She was one of the reliable students then for many of us who were not in the Fine/Applied Arts department, but by nature of our study were required to take classes in her department, and she was always willing to put us through the grind whenever we ran to her with our class work.
Over the years she has developed that knack for mentoring and tutoring a notch higher and has not only become a master artist but a super lecturer. Humane and affable, with easy disposition and soft spoken but certainly with a compelling presence and understated authority and compassionate as well as.
A committed artist who at that early stage of studying left no one in doubt of the path she wanted to pursue. She was very much aware of her background as a royalty and the responsibility that imposed on her but yet very humble and disciplined.
Her art works fully bore the colourful and rich ambience of her cultural background; being of Yoruba extraction in the south western part of the country. Besides, she has also in a very interesting and impressive manner infused into this a good mix of her other half or background, Benin heritage as she is royalty as well from Benin Kingdom.
Her works draped of the rich tie and dye (Indigo) adire tradition of her people where cloth weaving and drawing of patterns tradition was very common. She has also through the works on display gone beyond the practice in homestead to also interrogate the practice, which has extended to other parts of Africa.
However, as a devoted artist to a given course, which she has over the years committed her resources and time in developing, she has infused her character and personality into the presentation of this art and elevated the tradition to a different level through her works.
It is this background that has over the years permeated her works but not without her introducing new elements and techniques, all too peculiar to her creative ferment into what she does. ‘Indigo Reimagined’ exhibition is no less inspired by the same background as she stated clearly that: “The works in this show are about cloth and yet not principally made of cloth. It celebrates the ingenuity of Yoruba artists and the art of Yoruba women who painstakingly painted cassava paste on cloth with feathers. It reveals the inter-connectedness of various artistic genre associated with dyeing such as painting, stencilling and pottery.”
It is this philosophy, intricate patterns and her unique technique of delivery, are well obvious in many of the works exhibited. Works such as ‘Even mother wrapper couldn’t cover,’ done on mixed media; ‘Aso Ibora 1/11’ done in polyster to ‘Kampala series – IV – VI,’ done in metal foil; all exploring different textile patterns but yet blazed forth her signature tone in the manner she has crafted these amazing creations.
While creations such as ‘Etu, aso – oke’ that is dyed in indigo further accentuates her mastery of this medium of creation, which she has so much elevated and shown how comfortable and relaxing that she is working with such medium even though it is most tasking but she is nevertheless so deliberate and definitive working with it.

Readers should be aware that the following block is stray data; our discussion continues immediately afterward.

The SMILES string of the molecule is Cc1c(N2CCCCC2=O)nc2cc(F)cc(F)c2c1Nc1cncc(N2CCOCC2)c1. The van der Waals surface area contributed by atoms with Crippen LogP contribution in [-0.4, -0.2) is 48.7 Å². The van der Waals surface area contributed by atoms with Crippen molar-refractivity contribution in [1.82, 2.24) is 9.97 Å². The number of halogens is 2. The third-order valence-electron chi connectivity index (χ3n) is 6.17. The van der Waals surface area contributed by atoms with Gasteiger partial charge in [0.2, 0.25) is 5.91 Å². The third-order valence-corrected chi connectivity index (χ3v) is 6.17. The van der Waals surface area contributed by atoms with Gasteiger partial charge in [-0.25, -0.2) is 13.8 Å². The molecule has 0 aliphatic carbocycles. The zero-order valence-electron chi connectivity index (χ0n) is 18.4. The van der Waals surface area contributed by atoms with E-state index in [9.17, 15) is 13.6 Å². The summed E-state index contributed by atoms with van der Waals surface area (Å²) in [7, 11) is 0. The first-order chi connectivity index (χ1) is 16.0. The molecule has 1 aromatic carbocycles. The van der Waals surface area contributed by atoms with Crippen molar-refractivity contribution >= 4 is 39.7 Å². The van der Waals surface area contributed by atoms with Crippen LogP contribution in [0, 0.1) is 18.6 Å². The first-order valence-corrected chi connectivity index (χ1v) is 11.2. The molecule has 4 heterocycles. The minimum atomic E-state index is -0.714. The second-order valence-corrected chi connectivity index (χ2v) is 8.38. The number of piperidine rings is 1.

She also, in a very vivid and powerful manner, took her captive audience back to her growing days in Ibadan, Oyo State, through some fabrics collection which, according to her, dates back to 1989. This is quite impressive and creative.
Also, the collection of 13 glazed treasured household wares, such as cups, and plates, which were all carefully put together and displayed at a the middle section of the exhibition hall, tell the story of the homestead, as these are priceless collections that enrich the home as ornamental and decorative elements but much more than that they also underline the status of the home maker because these are treasured possessions through the ages.
Going down memorable also are such works as ‘Ori mipe,’ done in mild steel, which is an installation that is quite gigantic in nature and can’t be missed out as you walk through the exhibition hall. Quite impressive creations that tell of the personality of the artist as these are timeless pieces that come with a lot of creative prowess.
‘Oje market day,’ a fabric installation, is also larger than life just as ‘Leitmotif I – III,’ which is textile with rich and discernible patterns on them.
While works such as ‘Body blue’ and ‘Sun bebe,’ both done on aluminum foil and polyester, also show the other side of the artist in terms of her understanding of the various interplays and elements that make up her society. They show her power of observation and ability to creatively reflect on what goes on around her in her society.
Reflecting once more on her creations, the professor of art said: “The multicultural dimension of these designs shows that indigo dyeing has moved away from being a solely Yoruba idiom with a large number of West Africans situated around the Bank Olemoh/Akerele area (Surulere, Lagos) practising the trade.
“Oje Market Day is a motley display of colours and patterns and fabric named after the popular Oje Market in Ibadan. It is visual poetry of the portrait of the ancient city.
“Oje Market Day refers to the connection between both local and international markets in textile. Oje Market in Ibadan was known as the international market for textile in West Africa. Exquisite hand-woven indigenous fabrics from different cities in south western Nigeria were sold in the market,” she wrote in the description of the work.
The write up on the exhibition also clearly gave a clear indication of the essence of the entire exhibits and her sojourn: ‘‘Indigo Reimagined’ highlights the multidimensionality of dyeing fabrics whilst simultaneously providing us with a window into the beauty and functions of other indigenous crafts like pottery and metal work associated with dyeing.
“These installations are not limited to the dyed textile as a site of adornment and signification. Instead, they redirect our gaze at the very process of ‘art as art’ in their own right; in a sense, the process, methodology and labour of making art is itself conceived of as art.